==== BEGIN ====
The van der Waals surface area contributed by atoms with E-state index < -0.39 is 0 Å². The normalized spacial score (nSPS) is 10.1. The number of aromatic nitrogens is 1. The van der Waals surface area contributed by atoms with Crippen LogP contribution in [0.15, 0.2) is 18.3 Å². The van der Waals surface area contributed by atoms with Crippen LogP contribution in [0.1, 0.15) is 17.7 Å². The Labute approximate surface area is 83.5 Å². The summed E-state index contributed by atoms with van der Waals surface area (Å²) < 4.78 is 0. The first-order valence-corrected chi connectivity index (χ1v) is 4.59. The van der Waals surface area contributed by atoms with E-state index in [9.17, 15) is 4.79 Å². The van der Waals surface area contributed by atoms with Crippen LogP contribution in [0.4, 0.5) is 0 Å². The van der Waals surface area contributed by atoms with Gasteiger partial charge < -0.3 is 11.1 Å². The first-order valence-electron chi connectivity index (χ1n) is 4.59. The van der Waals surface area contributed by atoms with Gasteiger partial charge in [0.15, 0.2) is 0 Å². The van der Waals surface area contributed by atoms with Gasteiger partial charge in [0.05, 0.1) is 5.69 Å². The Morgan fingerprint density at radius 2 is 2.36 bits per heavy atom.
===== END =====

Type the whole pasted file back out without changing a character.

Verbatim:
The van der Waals surface area contributed by atoms with E-state index < -0.39 is 0 Å². The normalized spacial score (nSPS) is 10.1. The number of aromatic nitrogens is 1. The van der Waals surface area contributed by atoms with Crippen LogP contribution in [0.15, 0.2) is 18.3 Å². The van der Waals surface area contributed by atoms with Crippen LogP contribution in [0.1, 0.15) is 17.7 Å². The Labute approximate surface area is 83.5 Å². The summed E-state index contributed by atoms with van der Waals surface area (Å²) < 4.78 is 0. The first-order valence-corrected chi connectivity index (χ1v) is 4.59. The van der Waals surface area contributed by atoms with E-state index in [9.17, 15) is 4.79 Å². The van der Waals surface area contributed by atoms with Crippen LogP contribution in [0.4, 0.5) is 0 Å². The van der Waals surface area contributed by atoms with Gasteiger partial charge < -0.3 is 11.1 Å². The first-order valence-electron chi connectivity index (χ1n) is 4.59. The van der Waals surface area contributed by atoms with Gasteiger partial charge in [0.15, 0.2) is 0 Å². The van der Waals surface area contributed by atoms with Gasteiger partial charge in [0.05, 0.1) is 5.69 Å². The Morgan fingerprint density at radius 2 is 2.36 bits per heavy atom.